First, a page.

Alcoholism is a Harder Thing to Recognize

This entry was posted in Alcohol Intervention and tagged on by .

When it comes to drug addiction, recognizing that a problem exists is relatively simple.Alcoholism
The seedy underworld of drug addiction, though morbidly alluring to many, is difficult to deny –even for the most seasoned addict. Due to the nature of the lifestyle that accompanies drug addiction, people who find themselves hooked on drugs usually acknowledge their addiction long before alcoholics do.

Drug Addiction

Because heroin, crack, marijuana and other mind-altering drugs of this caliber are illegal, a vast array of risky behaviors must take place in order to obtain them. Before an addict can get high, he or she must break the law and put themselves in harm’s way. Money must exchange hands between the user and a dealer, which often happens in the dark alleys of dangerous neighborhoods. Interacting with prostitutes, gangbangers and thieving junkies usually goes hand in hand with the person who is addicted to hard drugs. Even those who only smoke marijuana often discover that getting their drug of choice requires at least some risk. Indeed, the high cost of low living causes a rapid decline in a person’s quality of life.

There are a number of reasons why drug addicts fall harder and faster than their alcoholic counterparts. For starters, the very nature of illicit drug use causes the addict to become isolated, avoiding friends and family who do not approve of such behavior. Financial strain usually accompanies drug addiction, since street drugs don’t come cheap. Soon bill collectors are calling and services are being cut off. Many addicts find they don’t even have enough gas money to get them to work –or the dope house, for that matter. Erratic behavior, violent mood swings, legal difficulties and severe and chronic health problems go hand in hand with drug addiction. These glaring consequences usually make denial difficult.

Alcohol Addiction

On the other hand, alcohol addiction is a much easier concept for the alcoholic to reject. After all, alcohol is legal and offered at just about every corner store in America. If an alcoholic wants a drink, he or she will likely be able to find one within walking distance. In the United States, alcohol is associated with social interaction. It is served at parties, weddings, business mixers and all kinds of lively celebrations. It is advertised on the television, radio and Internet. Everywhere we turn, we are being sent a message –it is okay to drink beer, whiskey, wine, margaritas and any other mind-numbing liquor you can think of. This level of social acceptance makes it easy to drink mass quantities of alcohol in social settings without anyone raising an eyebrow.

Furthermore, alcohol doesn’t take an immediate toll on a drinker’s life. Someone who smokes crack or shoots heroin will begin experiencing incredibly negative consequences almost immediately. The alcoholic can drink for decades before he or she even begins to see any negative effect alcohol is having on their life. Many alcoholics are considered high functioning people. They get up and go to work –with a hangover, no less, but off to work they go. They pay their bills, have decent relationships and get a clean bill of health from the doctor for years. Why should I stop drinking? thinks the alcoholic. My life is going quite well.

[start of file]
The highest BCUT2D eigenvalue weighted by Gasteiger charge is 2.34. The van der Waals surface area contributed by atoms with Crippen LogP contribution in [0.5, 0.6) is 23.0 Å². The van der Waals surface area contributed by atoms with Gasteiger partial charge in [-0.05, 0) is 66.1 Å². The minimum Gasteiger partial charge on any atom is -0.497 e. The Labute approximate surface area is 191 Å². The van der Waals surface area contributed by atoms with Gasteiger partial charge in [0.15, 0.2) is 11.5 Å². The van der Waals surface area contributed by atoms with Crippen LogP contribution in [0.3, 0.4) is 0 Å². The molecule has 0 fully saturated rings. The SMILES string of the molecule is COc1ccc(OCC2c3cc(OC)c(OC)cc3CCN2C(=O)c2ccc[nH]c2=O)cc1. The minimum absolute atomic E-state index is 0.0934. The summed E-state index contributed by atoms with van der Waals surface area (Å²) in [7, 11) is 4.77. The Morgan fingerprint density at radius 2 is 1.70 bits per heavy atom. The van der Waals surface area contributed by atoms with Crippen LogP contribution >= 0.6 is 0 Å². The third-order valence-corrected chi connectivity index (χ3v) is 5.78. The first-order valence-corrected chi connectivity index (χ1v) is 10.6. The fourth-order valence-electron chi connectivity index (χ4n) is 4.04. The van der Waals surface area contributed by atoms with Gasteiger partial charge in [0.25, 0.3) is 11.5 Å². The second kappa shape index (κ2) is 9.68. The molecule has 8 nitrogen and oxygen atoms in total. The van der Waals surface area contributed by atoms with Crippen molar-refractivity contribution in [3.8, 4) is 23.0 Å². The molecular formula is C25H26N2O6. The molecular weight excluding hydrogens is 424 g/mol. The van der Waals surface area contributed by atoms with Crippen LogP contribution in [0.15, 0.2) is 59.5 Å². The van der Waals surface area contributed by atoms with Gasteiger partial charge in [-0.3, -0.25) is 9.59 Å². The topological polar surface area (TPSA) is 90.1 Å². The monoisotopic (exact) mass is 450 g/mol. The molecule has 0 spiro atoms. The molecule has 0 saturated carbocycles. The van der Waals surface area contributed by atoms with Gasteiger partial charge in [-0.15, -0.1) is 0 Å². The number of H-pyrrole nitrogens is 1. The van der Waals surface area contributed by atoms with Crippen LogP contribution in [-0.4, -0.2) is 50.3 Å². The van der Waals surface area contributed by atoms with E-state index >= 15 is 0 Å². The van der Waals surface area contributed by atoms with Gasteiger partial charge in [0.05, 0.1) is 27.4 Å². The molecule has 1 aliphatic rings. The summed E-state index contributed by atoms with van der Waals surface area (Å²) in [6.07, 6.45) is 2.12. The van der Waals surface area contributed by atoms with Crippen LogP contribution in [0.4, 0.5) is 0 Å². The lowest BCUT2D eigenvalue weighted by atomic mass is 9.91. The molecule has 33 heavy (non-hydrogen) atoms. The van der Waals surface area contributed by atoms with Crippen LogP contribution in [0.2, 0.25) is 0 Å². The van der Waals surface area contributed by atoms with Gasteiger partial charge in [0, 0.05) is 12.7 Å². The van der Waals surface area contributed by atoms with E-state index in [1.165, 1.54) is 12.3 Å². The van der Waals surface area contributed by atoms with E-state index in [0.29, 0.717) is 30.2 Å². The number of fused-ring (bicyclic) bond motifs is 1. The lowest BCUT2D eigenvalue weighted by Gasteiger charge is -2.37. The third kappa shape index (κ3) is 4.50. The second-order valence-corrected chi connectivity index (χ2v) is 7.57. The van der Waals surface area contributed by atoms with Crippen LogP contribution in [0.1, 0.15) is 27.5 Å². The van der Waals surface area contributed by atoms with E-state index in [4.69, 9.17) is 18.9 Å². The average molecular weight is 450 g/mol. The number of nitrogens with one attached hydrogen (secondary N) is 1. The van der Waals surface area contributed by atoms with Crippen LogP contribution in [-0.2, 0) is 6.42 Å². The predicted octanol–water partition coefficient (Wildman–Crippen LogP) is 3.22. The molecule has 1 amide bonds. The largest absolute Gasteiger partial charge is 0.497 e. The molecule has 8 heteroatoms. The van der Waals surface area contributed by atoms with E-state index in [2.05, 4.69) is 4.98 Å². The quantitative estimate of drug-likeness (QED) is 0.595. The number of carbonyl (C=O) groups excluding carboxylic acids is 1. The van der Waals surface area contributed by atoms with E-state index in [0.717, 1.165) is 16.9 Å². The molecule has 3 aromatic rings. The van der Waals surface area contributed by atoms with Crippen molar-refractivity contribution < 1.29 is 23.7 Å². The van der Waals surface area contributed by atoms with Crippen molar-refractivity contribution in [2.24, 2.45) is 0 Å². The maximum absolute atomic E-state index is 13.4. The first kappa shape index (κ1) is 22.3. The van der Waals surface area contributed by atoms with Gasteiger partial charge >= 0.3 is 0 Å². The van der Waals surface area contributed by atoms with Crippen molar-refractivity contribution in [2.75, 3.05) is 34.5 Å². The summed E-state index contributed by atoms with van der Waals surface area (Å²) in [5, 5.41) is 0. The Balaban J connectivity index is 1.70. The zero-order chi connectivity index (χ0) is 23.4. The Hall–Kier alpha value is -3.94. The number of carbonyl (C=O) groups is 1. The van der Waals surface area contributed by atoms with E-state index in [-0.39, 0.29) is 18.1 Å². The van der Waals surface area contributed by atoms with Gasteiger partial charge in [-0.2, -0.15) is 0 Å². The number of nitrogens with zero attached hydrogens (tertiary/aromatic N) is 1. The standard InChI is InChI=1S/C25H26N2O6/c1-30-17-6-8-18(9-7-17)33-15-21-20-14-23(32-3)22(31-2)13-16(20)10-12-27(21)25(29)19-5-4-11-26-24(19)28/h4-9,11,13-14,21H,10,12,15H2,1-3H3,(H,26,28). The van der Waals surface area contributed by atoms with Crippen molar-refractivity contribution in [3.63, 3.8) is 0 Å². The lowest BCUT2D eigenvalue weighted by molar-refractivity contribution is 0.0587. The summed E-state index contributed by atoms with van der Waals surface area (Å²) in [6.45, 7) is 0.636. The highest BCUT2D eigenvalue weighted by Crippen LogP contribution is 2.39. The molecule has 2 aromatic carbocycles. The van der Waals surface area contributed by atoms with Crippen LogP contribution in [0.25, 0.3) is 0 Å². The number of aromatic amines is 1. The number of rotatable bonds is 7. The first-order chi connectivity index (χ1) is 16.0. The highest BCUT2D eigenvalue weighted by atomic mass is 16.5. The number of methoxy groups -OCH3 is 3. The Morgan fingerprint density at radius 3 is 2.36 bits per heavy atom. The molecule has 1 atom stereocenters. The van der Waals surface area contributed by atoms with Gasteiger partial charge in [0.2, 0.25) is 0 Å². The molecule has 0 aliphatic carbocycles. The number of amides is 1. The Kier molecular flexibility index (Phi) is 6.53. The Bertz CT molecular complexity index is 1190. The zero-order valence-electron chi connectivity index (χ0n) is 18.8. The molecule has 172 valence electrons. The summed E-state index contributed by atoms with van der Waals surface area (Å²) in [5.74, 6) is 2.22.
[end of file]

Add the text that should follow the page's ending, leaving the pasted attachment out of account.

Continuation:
What the alcoholic fails to realize is that slowly, over time, he or she is poisoning the body, mind and spirit. Long-term alcohol abuse results in liver and kidney failure, brain damage and is the sole cause of many cancers. While the drinker may not realize it, their consumption of alcohol is preventing them from reaching their full potential. The time, money and energy dedicated to getting drunk requires quite a commitment. These resources would be much better spent on productive action and positive activities. Alcohol addiction may even be the cause of divorce, alienation of affection from loved ones, termination of employment and other potentially life-threatening scenarios. The problem is; the alcoholic will blame external circumstances, rather than recognizing their drinking as a major crisis.

So, Do You Have a Problem?

If you think you might have a problem with alcohol, you probably do. People who are not alcoholics do not sit around wondering of they are an alcoholic. If you’re drinking every day, drinking more than you planned to when you do drink or have experienced negative consequences as a result of your drinking…you may very well be in the grips of alcoholism without even knowing it.

Still not convinced? Don’t take our word for it. The National Council on Alcoholism and Drug Dependence has a confidential self test you can take to determine whether you need to seek treatment for your alcoholic consumption. Click here for the test.

Mike Loverde

As a Certified Intervention Professional (CIP), member of NAATP, NAADAC, and accredited by the Pennsylvania Certification Board, Mike Loverde knows first-hand what it’s like to live life with addiction. By overcoming it, he had a calling to work with others who struggle with drug and alcohol addictions—the people who use and the families who feel helpless watching them decay.

With thousands of interventions across the United States done and many more to come, Loverde continues to own the intervention space, since 2005, by working with medical doctors, psychiatrists, psychologists and others who need expert assistance for their patients who need intervention. To further his impact on behavioral health and maximize intervention effectiveness, Loverde is near completion of a Masters in Addiction Studies (MHS) accreditation, as well as a Licensed Independent Substance Abuse Counselor (LISAC), and is committed to attaining the designation of a Licensed Professional Counselor (LPC).

More Posts - Website

Follow Me: